Everyone knows that Japan's economic growth has been flat for the last 20 years. What they don't realise is that Japan's GDP per capita has been rising.
Take a look at the following graph:
GDP is a function of the size of your workforce and productivity.
Japan's workforce (people aged 15-64) peaked in 1995, and it is now 10% below 1995 levels. So in order for overall GDP to be flat, they had to increase productivity to offset the workforce decline.
In 2012, their overall population started to drop. This means they're out of the most difficult phase where the workforce was declining, but the overall population was rising (due to longevity), which meant their dependency ratio was increasing. The dependency ratio is the ratio of your workforce to those who are dependents (the under 15s and over 65's).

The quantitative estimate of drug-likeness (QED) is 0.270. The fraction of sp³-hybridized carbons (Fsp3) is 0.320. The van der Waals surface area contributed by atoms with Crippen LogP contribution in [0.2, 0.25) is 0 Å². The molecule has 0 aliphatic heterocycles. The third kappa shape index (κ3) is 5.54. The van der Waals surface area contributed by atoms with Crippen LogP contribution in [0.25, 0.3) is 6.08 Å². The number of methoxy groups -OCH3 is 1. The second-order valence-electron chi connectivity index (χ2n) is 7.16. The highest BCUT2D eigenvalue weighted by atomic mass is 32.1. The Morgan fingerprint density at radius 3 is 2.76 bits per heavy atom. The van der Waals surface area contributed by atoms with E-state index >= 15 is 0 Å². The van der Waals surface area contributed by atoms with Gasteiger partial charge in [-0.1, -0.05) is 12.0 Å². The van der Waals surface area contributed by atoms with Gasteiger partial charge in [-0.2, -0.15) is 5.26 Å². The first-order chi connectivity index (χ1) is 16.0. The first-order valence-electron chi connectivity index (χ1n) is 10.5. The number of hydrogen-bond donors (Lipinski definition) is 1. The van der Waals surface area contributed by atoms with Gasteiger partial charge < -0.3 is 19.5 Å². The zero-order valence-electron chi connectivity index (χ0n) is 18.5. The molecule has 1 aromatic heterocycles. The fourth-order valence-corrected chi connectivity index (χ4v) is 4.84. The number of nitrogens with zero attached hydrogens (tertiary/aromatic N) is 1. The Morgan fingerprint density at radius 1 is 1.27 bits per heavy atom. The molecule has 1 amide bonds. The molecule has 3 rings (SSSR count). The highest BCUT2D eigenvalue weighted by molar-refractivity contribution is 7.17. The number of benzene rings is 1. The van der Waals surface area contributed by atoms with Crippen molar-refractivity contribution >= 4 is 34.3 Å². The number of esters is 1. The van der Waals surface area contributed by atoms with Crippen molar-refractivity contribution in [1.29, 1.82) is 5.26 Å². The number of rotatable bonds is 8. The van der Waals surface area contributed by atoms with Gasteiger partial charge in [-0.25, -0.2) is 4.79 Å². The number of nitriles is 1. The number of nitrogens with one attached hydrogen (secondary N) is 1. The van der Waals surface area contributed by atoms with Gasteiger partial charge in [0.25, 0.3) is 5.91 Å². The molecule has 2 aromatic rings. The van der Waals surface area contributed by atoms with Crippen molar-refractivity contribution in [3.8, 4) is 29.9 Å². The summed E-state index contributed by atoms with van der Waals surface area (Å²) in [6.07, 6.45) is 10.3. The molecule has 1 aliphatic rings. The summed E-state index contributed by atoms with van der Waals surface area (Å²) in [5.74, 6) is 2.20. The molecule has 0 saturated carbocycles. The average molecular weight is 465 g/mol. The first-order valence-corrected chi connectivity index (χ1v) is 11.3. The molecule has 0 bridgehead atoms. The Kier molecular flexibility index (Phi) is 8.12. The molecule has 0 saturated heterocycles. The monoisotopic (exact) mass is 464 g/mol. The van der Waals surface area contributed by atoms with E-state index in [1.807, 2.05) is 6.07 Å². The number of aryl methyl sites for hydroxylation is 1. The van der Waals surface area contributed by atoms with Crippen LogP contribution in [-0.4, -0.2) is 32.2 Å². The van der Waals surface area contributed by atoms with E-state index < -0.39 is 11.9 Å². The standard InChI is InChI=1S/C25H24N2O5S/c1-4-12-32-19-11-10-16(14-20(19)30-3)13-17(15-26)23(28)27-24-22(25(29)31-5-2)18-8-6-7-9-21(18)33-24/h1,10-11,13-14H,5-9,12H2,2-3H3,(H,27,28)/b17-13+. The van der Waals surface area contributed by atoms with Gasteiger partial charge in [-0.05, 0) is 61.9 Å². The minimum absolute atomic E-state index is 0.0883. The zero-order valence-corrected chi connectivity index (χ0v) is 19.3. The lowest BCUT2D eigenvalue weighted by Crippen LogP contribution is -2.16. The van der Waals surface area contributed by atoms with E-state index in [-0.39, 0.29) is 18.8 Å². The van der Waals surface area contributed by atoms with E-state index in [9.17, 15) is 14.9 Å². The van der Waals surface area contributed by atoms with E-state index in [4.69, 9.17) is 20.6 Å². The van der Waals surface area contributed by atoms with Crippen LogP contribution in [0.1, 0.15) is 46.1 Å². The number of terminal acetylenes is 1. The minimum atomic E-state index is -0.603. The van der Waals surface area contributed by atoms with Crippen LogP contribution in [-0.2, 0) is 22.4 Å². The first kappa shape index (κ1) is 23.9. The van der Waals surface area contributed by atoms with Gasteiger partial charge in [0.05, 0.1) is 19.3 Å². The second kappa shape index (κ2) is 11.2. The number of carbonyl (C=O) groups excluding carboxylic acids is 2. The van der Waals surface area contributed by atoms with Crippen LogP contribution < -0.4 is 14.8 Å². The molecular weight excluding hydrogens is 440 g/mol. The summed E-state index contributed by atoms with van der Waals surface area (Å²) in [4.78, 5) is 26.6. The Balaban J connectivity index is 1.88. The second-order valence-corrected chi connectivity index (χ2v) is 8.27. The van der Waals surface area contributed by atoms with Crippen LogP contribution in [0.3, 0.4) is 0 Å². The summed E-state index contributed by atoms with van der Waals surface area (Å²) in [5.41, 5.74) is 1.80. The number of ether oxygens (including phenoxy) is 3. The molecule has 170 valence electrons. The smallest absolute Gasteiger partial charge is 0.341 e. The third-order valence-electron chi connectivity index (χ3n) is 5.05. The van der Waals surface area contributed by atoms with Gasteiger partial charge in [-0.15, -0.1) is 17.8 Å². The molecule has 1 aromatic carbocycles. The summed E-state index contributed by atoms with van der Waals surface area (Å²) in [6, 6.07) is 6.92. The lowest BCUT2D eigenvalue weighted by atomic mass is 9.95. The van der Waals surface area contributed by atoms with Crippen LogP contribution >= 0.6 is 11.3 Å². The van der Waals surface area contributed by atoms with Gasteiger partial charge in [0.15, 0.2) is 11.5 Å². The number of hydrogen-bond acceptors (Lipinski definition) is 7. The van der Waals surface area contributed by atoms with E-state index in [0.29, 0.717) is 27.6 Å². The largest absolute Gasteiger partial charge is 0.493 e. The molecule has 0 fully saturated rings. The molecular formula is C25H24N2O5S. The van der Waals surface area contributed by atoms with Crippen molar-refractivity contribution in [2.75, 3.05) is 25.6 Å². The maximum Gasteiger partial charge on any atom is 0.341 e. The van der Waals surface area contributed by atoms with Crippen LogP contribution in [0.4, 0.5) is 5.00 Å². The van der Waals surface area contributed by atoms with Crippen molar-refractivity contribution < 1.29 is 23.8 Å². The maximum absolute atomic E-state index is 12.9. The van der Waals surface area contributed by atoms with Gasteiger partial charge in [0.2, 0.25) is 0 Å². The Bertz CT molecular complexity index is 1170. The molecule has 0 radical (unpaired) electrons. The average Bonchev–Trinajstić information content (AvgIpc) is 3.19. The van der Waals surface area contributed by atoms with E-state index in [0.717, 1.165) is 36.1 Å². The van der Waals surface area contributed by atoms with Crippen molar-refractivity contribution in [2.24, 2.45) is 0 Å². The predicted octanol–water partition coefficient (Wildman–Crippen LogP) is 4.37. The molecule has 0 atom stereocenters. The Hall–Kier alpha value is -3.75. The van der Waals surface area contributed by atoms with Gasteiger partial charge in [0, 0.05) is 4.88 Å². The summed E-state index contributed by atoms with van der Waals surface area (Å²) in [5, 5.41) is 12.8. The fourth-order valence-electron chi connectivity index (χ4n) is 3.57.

It's interesting to see Germany doing well on that graph too. Germany also has an aging population and a declining workforce (deaths have exceeded births in Germany since the late 1970's). They have managed to cope through a mix of importing temporary workers from the rest of the EU and increasing automation.
It's also worth noting Italy at the bottom there. Italy also has a declining workforce and an aging population. Italy is what happens when your workforce declines but you don't improve productivity to compensate, and all your spare money goes towards looking after elderly dependents.